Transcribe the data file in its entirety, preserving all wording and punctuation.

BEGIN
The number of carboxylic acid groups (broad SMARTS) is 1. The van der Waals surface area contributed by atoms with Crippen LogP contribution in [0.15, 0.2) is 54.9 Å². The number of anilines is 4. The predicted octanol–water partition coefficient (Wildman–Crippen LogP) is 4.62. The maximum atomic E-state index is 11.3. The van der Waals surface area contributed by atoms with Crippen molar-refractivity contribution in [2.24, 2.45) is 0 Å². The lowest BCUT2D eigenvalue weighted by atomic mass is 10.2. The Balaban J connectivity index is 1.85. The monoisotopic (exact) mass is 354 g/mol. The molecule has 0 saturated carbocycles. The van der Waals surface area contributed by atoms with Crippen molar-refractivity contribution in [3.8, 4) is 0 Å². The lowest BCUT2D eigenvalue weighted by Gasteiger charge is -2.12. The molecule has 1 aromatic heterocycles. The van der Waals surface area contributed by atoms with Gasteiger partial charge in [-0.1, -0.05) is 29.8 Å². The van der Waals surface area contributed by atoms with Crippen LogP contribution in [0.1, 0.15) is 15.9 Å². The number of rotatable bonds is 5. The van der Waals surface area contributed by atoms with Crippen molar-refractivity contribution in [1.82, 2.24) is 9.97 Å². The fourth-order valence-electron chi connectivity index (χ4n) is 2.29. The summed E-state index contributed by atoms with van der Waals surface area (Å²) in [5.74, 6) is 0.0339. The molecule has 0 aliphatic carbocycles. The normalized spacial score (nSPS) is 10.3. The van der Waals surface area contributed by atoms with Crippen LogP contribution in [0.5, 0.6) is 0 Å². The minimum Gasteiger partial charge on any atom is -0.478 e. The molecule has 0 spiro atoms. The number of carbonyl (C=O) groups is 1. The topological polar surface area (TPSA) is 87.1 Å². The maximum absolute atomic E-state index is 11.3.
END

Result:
The number of carboxylic acid groups (broad SMARTS) is 1. The van der Waals surface area contributed by atoms with Crippen LogP contribution in [0.15, 0.2) is 54.9 Å². The number of anilines is 4. The predicted octanol–water partition coefficient (Wildman–Crippen LogP) is 4.62. The maximum atomic E-state index is 11.3. The van der Waals surface area contributed by atoms with Crippen molar-refractivity contribution in [2.24, 2.45) is 0 Å². The lowest BCUT2D eigenvalue weighted by atomic mass is 10.2. The Balaban J connectivity index is 1.85. The monoisotopic (exact) mass is 354 g/mol. The molecule has 0 saturated carbocycles. The van der Waals surface area contributed by atoms with Crippen molar-refractivity contribution in [3.8, 4) is 0 Å². The lowest BCUT2D eigenvalue weighted by Gasteiger charge is -2.12. The molecule has 1 aromatic heterocycles. The van der Waals surface area contributed by atoms with Gasteiger partial charge in [-0.1, -0.05) is 29.8 Å². The van der Waals surface area contributed by atoms with Crippen LogP contribution in [0.1, 0.15) is 15.9 Å². The number of rotatable bonds is 5. The van der Waals surface area contributed by atoms with Crippen molar-refractivity contribution in [1.82, 2.24) is 9.97 Å². The fourth-order valence-electron chi connectivity index (χ4n) is 2.29. The summed E-state index contributed by atoms with van der Waals surface area (Å²) in [5.74, 6) is 0.0339. The molecule has 0 aliphatic carbocycles. The normalized spacial score (nSPS) is 10.3. The van der Waals surface area contributed by atoms with Crippen LogP contribution in [0.5, 0.6) is 0 Å². The minimum Gasteiger partial charge on any atom is -0.478 e. The molecule has 0 spiro atoms. The number of carbonyl (C=O) groups is 1. The topological polar surface area (TPSA) is 87.1 Å². The maximum absolute atomic E-state index is 11.3.